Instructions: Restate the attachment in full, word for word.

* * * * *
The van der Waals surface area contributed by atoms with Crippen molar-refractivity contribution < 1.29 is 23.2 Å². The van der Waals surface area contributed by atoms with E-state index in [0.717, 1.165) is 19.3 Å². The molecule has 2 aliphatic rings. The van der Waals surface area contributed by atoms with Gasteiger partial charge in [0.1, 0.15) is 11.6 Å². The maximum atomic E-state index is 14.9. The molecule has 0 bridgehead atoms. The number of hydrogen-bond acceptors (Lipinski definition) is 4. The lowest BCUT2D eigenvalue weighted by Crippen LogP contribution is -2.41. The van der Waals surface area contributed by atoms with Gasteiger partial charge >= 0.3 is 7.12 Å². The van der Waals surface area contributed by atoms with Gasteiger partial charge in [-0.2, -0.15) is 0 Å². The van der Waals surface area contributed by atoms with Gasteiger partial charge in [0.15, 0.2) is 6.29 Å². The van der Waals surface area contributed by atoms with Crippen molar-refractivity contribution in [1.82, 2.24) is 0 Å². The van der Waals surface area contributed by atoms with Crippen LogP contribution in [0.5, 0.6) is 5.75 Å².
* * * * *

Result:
The van der Waals surface area contributed by atoms with Crippen molar-refractivity contribution < 1.29 is 23.2 Å². The van der Waals surface area contributed by atoms with E-state index in [0.717, 1.165) is 19.3 Å². The molecule has 2 aliphatic rings. The van der Waals surface area contributed by atoms with Gasteiger partial charge in [0.1, 0.15) is 11.6 Å². The maximum atomic E-state index is 14.9. The molecule has 0 bridgehead atoms. The number of hydrogen-bond acceptors (Lipinski definition) is 4. The lowest BCUT2D eigenvalue weighted by Crippen LogP contribution is -2.41. The van der Waals surface area contributed by atoms with Gasteiger partial charge >= 0.3 is 7.12 Å². The van der Waals surface area contributed by atoms with Gasteiger partial charge in [-0.2, -0.15) is 0 Å². The van der Waals surface area contributed by atoms with Gasteiger partial charge in [0.15, 0.2) is 6.29 Å². The van der Waals surface area contributed by atoms with Crippen molar-refractivity contribution in [1.82, 2.24) is 0 Å². The van der Waals surface area contributed by atoms with Crippen LogP contribution in [0.5, 0.6) is 5.75 Å².